We offer the most advanced imaging for both diagnosis and treatment. In Oregon, SPECT technology for studying seizures is available only at OHSU.

MRI scan: Magnetic resonance imaging uses radio waves and powerful magnets to produce detailed images of the brain.

PET scan: For positron emission tomography, we inject a small amount of radioactive material into a vein. The substance travels to the brain, where a special scanner can detect it. Seeing blood flow through the brain can help identify where focal seizures begin.

SPECT scan: If an EEG and MRI don’t show exactly where seizures start, we may recommend a scan called single-photon emission computerized tomography. Like in a PET scan, a small amount of radioactive material is injected. The SPECT scan can capture detailed 3D images of blood flow in the brain during a seizure, and not. Comparing the images helps us pinpoint where seizures start.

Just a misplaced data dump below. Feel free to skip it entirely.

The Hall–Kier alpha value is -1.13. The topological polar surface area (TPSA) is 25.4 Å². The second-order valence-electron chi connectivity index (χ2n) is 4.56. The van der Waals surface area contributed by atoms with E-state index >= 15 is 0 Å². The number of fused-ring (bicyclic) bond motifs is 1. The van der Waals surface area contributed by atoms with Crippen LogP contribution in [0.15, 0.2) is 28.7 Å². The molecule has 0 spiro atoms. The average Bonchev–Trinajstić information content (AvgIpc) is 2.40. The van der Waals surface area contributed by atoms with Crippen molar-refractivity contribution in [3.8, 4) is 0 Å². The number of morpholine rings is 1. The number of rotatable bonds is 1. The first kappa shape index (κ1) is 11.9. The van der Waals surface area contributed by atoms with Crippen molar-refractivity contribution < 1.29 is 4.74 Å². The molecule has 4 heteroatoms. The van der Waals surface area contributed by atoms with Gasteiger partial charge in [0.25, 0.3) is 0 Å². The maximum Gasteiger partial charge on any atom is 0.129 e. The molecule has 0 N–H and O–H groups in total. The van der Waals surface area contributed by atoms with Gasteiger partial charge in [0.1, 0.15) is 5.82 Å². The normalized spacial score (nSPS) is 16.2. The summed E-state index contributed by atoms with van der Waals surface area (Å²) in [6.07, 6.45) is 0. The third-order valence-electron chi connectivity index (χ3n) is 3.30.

Other tests

Tests you may have as part of your diagnosis can include:

Neurologic exam: Your doctor checks brain function with tests such as:

  • Questions to test memory and the ability to do simple math
  • A short walk to evaluate muscle function
  • Reflex tests
  • Sensory tests

Blood tests: These can give information about infections, genetic indicators or other conditions related to seizures. We also check the blood levels of any seizure medications to fine-tune the dose and watch for side effects.

Spinal tap: Most people with epilepsy don't need this test. Doctors use this test, also called a lumbar puncture, to collect a sample of cerebrospinal fluid from your spinal column. Analyzing this clear liquid, which surrounds the brain and spinal cord, can help rule out infections as the cause of seizures. Doctors inject a numbing medicine into the lower spine, then use a needle to collect the sample.

For patients


Parking is free for patients and their visitors.

Mark O. Hatfield Research Center, 13th Floor
3250 S.W. Sam Jackson Park Road
Portland, OR 97239